Every now and again, pronouncing fire and brimstone,/ He snatches at an unsuspecting trout/ And stands with a lump in his throat.
The congregation of midges laughs at him in Gaelic;/ He only prays for them, head bent into grey rain,/ As a lark sings psalms half a mile above.”
This was the first poem I think I ever read by Scots poet Kenneth Steven, and I was hooked! (I had to write the lines with a dash between them as this s0ftware does double spacing when you drop down to a new line or paragraph.)
I love his descriptions! What about his poem about collecting eggs at a farm every Saturday when he was a boy, “The whole yard strutted/ And bagpiped with chickens. I always feared the dogs – / Two streamlined waterfalls of black and white,/ Tongues like hot bacon, their barks/ Gunning my heart with fear……..” and “The eggs were still warm,/ Dunged and tickled with straw./ We squeaked them in sixes into boxes,……” (polystyrene obviously!)
Then “The night before a great moon full of honey/ Had flowed up behind the hills and poured across the fields.” He and a friend “walked to the loch, left two trails/ Through the grass, came on the mushrooms by accident.
A village of strewn white hats/ The folds of their gills underneath as soft as skin.”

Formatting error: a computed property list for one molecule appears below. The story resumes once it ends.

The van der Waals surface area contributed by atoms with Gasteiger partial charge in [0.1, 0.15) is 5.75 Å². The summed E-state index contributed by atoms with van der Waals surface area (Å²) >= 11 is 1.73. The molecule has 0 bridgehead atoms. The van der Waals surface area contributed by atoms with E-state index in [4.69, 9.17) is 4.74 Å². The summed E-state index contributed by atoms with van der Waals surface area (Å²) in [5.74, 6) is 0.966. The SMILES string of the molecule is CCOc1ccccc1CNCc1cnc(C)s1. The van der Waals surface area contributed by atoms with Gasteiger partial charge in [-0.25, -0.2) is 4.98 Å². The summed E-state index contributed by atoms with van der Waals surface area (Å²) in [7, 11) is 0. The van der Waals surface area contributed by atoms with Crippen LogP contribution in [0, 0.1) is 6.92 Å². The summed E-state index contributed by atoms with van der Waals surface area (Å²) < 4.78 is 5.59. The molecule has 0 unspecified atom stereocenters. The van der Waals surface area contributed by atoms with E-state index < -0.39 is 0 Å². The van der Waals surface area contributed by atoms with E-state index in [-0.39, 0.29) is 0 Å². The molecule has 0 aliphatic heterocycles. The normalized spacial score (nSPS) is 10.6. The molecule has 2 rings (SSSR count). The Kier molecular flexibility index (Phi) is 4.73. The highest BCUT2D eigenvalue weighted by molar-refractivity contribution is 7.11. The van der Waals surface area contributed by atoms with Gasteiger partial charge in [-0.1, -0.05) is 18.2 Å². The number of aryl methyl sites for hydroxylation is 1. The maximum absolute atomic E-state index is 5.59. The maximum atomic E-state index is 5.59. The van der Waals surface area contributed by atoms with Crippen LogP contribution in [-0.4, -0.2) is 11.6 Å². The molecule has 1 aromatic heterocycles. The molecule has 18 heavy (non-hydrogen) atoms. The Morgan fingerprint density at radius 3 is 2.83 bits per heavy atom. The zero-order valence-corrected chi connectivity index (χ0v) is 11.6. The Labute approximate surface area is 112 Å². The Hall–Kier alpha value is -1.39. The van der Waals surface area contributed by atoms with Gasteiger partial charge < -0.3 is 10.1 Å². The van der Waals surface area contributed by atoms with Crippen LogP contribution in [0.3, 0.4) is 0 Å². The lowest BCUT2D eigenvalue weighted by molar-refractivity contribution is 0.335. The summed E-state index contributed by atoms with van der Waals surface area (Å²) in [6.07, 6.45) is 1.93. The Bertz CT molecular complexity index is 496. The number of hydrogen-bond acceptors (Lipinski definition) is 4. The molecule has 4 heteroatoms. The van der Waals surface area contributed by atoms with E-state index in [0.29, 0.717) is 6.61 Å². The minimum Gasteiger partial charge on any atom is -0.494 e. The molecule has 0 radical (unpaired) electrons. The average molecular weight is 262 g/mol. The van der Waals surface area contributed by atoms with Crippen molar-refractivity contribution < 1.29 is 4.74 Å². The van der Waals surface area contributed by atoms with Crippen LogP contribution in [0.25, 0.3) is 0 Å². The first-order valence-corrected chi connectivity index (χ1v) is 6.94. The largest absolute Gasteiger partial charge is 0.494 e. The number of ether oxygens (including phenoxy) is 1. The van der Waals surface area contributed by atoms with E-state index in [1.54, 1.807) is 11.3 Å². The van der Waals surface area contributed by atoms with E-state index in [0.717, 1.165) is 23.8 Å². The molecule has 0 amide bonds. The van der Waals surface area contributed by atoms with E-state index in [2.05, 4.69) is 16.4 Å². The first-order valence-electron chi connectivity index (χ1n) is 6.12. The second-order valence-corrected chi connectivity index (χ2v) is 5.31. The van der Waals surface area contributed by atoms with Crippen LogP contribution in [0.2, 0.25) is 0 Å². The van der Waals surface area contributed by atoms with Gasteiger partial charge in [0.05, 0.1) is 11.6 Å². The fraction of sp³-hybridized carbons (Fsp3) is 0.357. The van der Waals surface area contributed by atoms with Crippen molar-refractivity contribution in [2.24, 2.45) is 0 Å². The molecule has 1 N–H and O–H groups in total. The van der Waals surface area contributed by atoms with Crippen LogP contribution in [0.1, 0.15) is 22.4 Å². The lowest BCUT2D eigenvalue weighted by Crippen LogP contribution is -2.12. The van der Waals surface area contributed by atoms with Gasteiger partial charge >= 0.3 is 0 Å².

Kenneth was reading some of his poetry last night in a yurt pitched on the Green beside the river, just one of the venues in the local Arts Festival, and it is with his permission that I quote from his poems here.
Strangely it was because I wrote to him some months ago asking for permission to quote from “the Heron”, that he was appearing in the festival at all! He had replied that I was welcome to use the poem and commented on how much he liked Peebles. He would like to do a poetry reading here sometime, perhaps during the festival. I knew who to ask to get the ball rolling – and that was how we got him!
It was lovely sitting round on chairs for some, and cushions for those able to get down to ground level – and more importantly, up again – in the small intimate surroundings of the round Mongolian-style tent, with woven carpets beneath us and the walls decorated with cloth throws, great chunks of extravagant colours stitched together in wild patchwork! There was a stove in the middle, burning peat briquettes, the long thin flue eventually disappearing through the roof, and lamps, some battery operated and others with tea lights in them, hung around the walls just below the curve of the roof. The rain was falling outside, “finger tickling the roof” as Kenneth described it, and reminding me of camping expeditions of the past!!!!!
We heard several of his poems, many about the spirituality of the Scottish highlands and islands, before he took a break when Alison and a friend played fiddle and guitar, slow tunes, from as far as Shetland, faster ones that had our feet tapping…. Then there were more poems and a final tune from the fiddle and guitar.
Afterwards we had the opportunity to chat with Kenneth, and talk about his poems, swap stories. I even discovered we had a good friend in common! Amazing! Small world! And so I came home - it was still raining and I don’t think it has stopped since – to leaf through my books of his poems to reread and remember.
Talk again soon.